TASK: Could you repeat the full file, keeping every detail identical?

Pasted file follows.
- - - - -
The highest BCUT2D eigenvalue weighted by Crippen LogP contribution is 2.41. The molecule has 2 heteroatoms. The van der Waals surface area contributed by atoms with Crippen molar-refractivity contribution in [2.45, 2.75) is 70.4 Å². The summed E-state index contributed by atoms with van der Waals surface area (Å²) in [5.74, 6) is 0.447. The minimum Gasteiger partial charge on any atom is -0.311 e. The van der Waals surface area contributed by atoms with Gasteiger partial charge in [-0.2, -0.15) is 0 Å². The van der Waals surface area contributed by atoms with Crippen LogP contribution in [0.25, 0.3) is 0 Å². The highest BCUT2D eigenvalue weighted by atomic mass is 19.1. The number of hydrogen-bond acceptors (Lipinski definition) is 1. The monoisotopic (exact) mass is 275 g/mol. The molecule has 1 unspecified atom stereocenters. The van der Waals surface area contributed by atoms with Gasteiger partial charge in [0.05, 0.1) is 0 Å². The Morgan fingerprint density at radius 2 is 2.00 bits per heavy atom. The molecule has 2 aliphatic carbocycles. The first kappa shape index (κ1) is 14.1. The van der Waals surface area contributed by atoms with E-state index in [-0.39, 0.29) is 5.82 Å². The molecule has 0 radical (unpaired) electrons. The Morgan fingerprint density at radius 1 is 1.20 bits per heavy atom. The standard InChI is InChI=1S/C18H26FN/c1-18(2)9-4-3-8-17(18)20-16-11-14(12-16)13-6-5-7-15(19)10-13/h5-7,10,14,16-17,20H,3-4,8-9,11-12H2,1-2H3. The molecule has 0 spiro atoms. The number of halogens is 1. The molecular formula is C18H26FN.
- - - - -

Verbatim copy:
The highest BCUT2D eigenvalue weighted by Crippen LogP contribution is 2.41. The molecule has 2 heteroatoms. The van der Waals surface area contributed by atoms with Crippen molar-refractivity contribution in [2.45, 2.75) is 70.4 Å². The summed E-state index contributed by atoms with van der Waals surface area (Å²) in [5.74, 6) is 0.447. The minimum Gasteiger partial charge on any atom is -0.311 e. The van der Waals surface area contributed by atoms with Gasteiger partial charge in [-0.2, -0.15) is 0 Å². The van der Waals surface area contributed by atoms with Crippen LogP contribution in [0.25, 0.3) is 0 Å². The highest BCUT2D eigenvalue weighted by atomic mass is 19.1. The number of hydrogen-bond acceptors (Lipinski definition) is 1. The monoisotopic (exact) mass is 275 g/mol. The molecule has 1 unspecified atom stereocenters. The van der Waals surface area contributed by atoms with Gasteiger partial charge in [0.05, 0.1) is 0 Å². The Morgan fingerprint density at radius 2 is 2.00 bits per heavy atom. The molecule has 2 aliphatic carbocycles. The first kappa shape index (κ1) is 14.1. The van der Waals surface area contributed by atoms with E-state index in [-0.39, 0.29) is 5.82 Å². The molecule has 0 radical (unpaired) electrons. The Morgan fingerprint density at radius 1 is 1.20 bits per heavy atom. The standard InChI is InChI=1S/C18H26FN/c1-18(2)9-4-3-8-17(18)20-16-11-14(12-16)13-6-5-7-15(19)10-13/h5-7,10,14,16-17,20H,3-4,8-9,11-12H2,1-2H3. The molecule has 0 spiro atoms. The number of halogens is 1. The molecular formula is C18H26FN.